While some may have seen the Covid turmoil come sooner than others, and some companies may have been able to pivot early on, it is safe to say that the pandemic was truly a case of force majeure, or indeed. other words a complete act of God.

It is natural to reflect on alert experiences like these. Are they changing us as people and organizations, are we learning from them, or are we creatures of habit, quick to revert to old ways of operating? For the purposes of this article, I’d like to focus less on societal behaviors and more on the impact of Covid on our non-textile supply chains and how we as an industry have responded. .

Let’s give everyone a free pass for a moment on how they behaved during the first few months of the pandemic. No one knew how long it would last, sales for many quickly dried up and the world was helpless and panicked. It is understandable why many have resorted to self-preservation. Fire, leave, cut media expenses, accumulate money, borrow from lines of credit, and cancel anything and everything you can at the factory level. All of this was done with little regard for the long-term impact of short-term thinking. I have written and spoken publicly about how I think certain brands and retailers could have better handled their relationships with factories. The utter disregard for the financial distress of suppliers and their thousands of workers was short-sighted and was not in line with the ESG mantra many preach. But again, for the purposes of this article, I’m going to give everyone a pass. It was a situation no one had experienced before, there was little preparation and few contingency plans, and the survival of the base was a priority for many.

But what about today? What has the Covid taught us? Are we becoming better people and businesses based on the lessons learned? Or are we reverting to bad and dangerous habits?

I’ll be frank: I’m worried. I have received too many phone calls from concerned factory owners and procurement officials. For many, the past year was a disaster from a business perspective, to say the least. As demand rebounds quickly, many of my contacts worry that the orders placed are far too optimistic and, in some cases, genuinely reckless. How come some companies are booking at levels much higher than 2019? Should order levels really be 120 or even 130% higher? What to do with the factories? Are they hiring 1,000 more workers to meet this demand?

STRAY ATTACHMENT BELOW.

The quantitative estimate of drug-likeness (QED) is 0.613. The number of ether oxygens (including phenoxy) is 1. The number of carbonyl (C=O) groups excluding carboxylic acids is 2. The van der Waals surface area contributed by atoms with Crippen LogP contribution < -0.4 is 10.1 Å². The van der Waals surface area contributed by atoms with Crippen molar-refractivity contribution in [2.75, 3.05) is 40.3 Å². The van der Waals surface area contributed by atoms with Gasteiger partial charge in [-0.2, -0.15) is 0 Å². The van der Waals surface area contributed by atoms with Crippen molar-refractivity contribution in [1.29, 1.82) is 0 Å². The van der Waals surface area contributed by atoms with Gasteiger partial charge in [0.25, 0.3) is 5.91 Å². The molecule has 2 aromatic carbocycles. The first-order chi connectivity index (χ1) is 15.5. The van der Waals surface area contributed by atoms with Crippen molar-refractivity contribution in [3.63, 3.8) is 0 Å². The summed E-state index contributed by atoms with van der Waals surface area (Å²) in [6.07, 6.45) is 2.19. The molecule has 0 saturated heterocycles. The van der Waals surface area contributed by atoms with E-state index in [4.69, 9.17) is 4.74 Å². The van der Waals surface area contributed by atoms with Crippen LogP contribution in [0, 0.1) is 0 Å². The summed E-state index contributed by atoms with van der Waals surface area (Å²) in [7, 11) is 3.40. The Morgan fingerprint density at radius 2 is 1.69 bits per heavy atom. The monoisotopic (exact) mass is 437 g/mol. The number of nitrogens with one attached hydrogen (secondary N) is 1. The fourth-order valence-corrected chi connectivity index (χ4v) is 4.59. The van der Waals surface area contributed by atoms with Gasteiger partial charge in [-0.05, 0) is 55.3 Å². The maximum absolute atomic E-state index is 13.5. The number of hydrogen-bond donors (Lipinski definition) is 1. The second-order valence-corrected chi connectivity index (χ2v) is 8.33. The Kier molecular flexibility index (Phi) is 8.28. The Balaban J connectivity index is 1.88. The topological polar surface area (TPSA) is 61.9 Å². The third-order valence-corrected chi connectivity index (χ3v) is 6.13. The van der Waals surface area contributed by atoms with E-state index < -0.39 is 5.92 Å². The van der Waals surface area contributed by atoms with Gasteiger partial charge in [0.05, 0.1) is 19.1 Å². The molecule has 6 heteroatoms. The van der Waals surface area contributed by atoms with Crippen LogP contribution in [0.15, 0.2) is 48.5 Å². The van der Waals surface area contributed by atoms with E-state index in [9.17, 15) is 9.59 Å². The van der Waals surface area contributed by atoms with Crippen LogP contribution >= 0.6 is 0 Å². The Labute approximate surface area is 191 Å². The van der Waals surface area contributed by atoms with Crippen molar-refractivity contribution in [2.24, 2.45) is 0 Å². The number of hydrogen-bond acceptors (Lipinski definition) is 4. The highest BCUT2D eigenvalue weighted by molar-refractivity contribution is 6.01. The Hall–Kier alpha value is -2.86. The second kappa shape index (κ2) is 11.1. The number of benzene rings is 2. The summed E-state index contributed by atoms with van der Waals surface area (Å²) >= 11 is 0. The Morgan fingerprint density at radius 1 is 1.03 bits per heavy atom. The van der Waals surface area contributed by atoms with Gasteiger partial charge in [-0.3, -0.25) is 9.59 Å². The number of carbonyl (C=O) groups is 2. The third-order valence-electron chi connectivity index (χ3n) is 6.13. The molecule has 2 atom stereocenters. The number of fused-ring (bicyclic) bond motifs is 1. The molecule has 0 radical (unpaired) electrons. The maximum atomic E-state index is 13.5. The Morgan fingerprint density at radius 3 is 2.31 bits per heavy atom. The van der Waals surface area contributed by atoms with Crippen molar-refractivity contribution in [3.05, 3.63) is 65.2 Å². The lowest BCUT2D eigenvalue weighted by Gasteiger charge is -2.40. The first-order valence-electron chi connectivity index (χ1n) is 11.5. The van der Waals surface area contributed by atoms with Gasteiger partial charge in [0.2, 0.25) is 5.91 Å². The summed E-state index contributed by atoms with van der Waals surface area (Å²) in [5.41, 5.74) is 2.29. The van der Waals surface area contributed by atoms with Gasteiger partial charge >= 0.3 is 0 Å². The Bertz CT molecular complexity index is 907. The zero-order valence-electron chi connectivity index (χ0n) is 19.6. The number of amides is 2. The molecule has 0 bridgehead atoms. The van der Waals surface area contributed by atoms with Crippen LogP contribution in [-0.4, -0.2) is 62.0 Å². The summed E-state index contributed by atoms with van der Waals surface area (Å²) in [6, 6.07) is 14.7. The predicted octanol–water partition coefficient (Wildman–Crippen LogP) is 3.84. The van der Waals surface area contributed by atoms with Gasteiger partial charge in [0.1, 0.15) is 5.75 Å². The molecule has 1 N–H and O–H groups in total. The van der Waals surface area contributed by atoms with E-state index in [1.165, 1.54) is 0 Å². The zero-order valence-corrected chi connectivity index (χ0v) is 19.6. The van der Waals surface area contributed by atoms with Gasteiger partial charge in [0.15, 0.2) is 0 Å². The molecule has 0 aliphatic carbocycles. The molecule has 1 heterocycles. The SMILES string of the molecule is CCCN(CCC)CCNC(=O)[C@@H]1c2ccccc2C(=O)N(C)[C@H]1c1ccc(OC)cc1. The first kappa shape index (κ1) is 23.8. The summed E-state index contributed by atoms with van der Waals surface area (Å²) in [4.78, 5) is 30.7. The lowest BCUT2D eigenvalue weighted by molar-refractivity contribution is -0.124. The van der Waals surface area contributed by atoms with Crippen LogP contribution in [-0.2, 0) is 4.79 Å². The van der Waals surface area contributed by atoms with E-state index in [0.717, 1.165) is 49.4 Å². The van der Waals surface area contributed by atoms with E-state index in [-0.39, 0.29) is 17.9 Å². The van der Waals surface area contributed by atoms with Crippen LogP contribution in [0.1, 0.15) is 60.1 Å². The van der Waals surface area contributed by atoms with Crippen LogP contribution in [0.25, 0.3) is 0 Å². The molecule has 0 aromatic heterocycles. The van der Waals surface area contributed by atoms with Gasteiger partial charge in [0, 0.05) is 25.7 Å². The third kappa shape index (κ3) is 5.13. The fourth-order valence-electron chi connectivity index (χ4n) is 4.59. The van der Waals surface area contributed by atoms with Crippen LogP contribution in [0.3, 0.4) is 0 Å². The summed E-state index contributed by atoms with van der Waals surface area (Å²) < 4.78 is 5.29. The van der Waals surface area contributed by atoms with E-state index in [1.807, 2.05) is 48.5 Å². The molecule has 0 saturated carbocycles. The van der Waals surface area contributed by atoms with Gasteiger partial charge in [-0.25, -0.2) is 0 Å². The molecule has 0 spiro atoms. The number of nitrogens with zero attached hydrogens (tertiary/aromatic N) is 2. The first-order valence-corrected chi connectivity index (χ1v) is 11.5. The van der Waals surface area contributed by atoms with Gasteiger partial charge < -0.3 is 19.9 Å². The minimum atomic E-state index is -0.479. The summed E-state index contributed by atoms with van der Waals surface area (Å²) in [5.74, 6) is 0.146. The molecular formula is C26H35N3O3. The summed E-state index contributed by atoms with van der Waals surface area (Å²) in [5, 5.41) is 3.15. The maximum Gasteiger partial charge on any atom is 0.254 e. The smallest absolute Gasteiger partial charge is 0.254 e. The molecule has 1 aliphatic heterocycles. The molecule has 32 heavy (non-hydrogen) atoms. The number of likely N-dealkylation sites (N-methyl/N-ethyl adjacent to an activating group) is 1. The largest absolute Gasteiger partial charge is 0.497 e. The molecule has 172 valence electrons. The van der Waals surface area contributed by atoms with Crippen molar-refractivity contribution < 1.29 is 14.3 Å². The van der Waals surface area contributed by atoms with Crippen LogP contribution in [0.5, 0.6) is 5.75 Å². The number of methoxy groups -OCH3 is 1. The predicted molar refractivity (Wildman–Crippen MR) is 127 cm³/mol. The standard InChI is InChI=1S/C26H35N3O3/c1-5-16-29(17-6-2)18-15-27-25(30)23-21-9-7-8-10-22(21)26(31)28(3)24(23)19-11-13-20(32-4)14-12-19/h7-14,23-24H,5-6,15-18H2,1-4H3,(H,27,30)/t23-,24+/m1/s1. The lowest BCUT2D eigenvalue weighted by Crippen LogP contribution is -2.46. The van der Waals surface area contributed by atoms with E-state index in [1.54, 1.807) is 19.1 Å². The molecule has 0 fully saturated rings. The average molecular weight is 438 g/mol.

Garment workers in Bangladesh.

By asking brands for projections, factory owners are trying to be responsible with their workforce and make sure they don’t have to relocate staff again. Brands, however, are unwilling to make concrete commitments. What if a new variant hits the United States, or the country of manufacture? What happens to all this product? What will the landscape look like in six or twelve months, when unemployment benefits dry up, massive inflation hits us harder than we can imagine, and perhaps a recession enters the conversation? Will the factories hold the sack once again? Victims of poor planning and neglect on the part of the brand.

But some of the practices I see now go beyond what many would even consider basic ethics. We all know that the brand-manufacturer relationship is inherently one-sided in favor of those who place the orders. The rules and regulations put in place in supplier operating manuals have always left manufacturers responsible for meeting sometimes demanding requirements. The smallest violation would result in chargebacks, whether it’s a one-day delayed delivery, a sticker on the wrong side of a box, or a failed needle inspection. I sometimes think this attention to detail is a ploy by the retailers to generate a few extra dollars in revenue.